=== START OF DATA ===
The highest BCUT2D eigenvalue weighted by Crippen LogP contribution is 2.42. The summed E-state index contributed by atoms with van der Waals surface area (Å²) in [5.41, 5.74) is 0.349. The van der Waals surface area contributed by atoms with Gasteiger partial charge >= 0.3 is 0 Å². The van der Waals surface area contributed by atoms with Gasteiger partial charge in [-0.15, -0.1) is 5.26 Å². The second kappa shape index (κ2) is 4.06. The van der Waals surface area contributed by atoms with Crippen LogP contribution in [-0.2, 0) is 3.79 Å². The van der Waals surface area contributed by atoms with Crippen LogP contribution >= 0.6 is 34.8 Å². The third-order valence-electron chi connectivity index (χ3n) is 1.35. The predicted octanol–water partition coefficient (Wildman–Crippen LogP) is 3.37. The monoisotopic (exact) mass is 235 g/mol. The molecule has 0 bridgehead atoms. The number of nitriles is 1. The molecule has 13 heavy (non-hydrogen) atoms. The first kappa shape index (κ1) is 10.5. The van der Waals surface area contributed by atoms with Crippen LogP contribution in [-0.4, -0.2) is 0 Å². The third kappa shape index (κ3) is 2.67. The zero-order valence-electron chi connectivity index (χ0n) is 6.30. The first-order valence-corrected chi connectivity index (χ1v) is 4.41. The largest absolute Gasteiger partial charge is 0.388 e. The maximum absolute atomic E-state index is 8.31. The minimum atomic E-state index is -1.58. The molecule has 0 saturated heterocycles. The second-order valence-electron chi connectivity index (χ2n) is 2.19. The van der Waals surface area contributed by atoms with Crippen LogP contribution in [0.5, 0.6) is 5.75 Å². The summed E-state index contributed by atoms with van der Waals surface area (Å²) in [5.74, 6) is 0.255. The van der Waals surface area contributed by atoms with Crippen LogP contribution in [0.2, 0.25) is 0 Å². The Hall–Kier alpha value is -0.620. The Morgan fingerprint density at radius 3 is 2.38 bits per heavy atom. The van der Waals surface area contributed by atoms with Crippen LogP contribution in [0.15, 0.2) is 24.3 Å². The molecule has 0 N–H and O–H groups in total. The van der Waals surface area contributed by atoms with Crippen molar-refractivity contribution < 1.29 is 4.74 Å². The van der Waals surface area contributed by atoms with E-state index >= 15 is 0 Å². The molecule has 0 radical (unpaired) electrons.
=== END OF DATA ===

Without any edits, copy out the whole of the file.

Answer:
The highest BCUT2D eigenvalue weighted by Crippen LogP contribution is 2.42. The summed E-state index contributed by atoms with van der Waals surface area (Å²) in [5.41, 5.74) is 0.349. The van der Waals surface area contributed by atoms with Gasteiger partial charge >= 0.3 is 0 Å². The van der Waals surface area contributed by atoms with Gasteiger partial charge in [-0.15, -0.1) is 5.26 Å². The second kappa shape index (κ2) is 4.06. The van der Waals surface area contributed by atoms with Crippen LogP contribution in [-0.2, 0) is 3.79 Å². The van der Waals surface area contributed by atoms with Crippen LogP contribution >= 0.6 is 34.8 Å². The third-order valence-electron chi connectivity index (χ3n) is 1.35. The predicted octanol–water partition coefficient (Wildman–Crippen LogP) is 3.37. The monoisotopic (exact) mass is 235 g/mol. The molecule has 0 bridgehead atoms. The number of nitriles is 1. The molecule has 13 heavy (non-hydrogen) atoms. The first kappa shape index (κ1) is 10.5. The van der Waals surface area contributed by atoms with Crippen LogP contribution in [-0.4, -0.2) is 0 Å². The third kappa shape index (κ3) is 2.67. The zero-order valence-electron chi connectivity index (χ0n) is 6.30. The first-order valence-corrected chi connectivity index (χ1v) is 4.41. The largest absolute Gasteiger partial charge is 0.388 e. The maximum absolute atomic E-state index is 8.31. The minimum atomic E-state index is -1.58. The molecule has 0 saturated heterocycles. The second-order valence-electron chi connectivity index (χ2n) is 2.19. The van der Waals surface area contributed by atoms with Crippen LogP contribution in [0.5, 0.6) is 5.75 Å². The summed E-state index contributed by atoms with van der Waals surface area (Å²) in [5.74, 6) is 0.255. The van der Waals surface area contributed by atoms with Crippen LogP contribution in [0.2, 0.25) is 0 Å². The Hall–Kier alpha value is -0.620. The Morgan fingerprint density at radius 3 is 2.38 bits per heavy atom. The van der Waals surface area contributed by atoms with Crippen LogP contribution in [0.15, 0.2) is 24.3 Å². The molecule has 0 N–H and O–H groups in total. The van der Waals surface area contributed by atoms with Crippen molar-refractivity contribution < 1.29 is 4.74 Å². The van der Waals surface area contributed by atoms with E-state index >= 15 is 0 Å². The molecule has 0 radical (unpaired) electrons.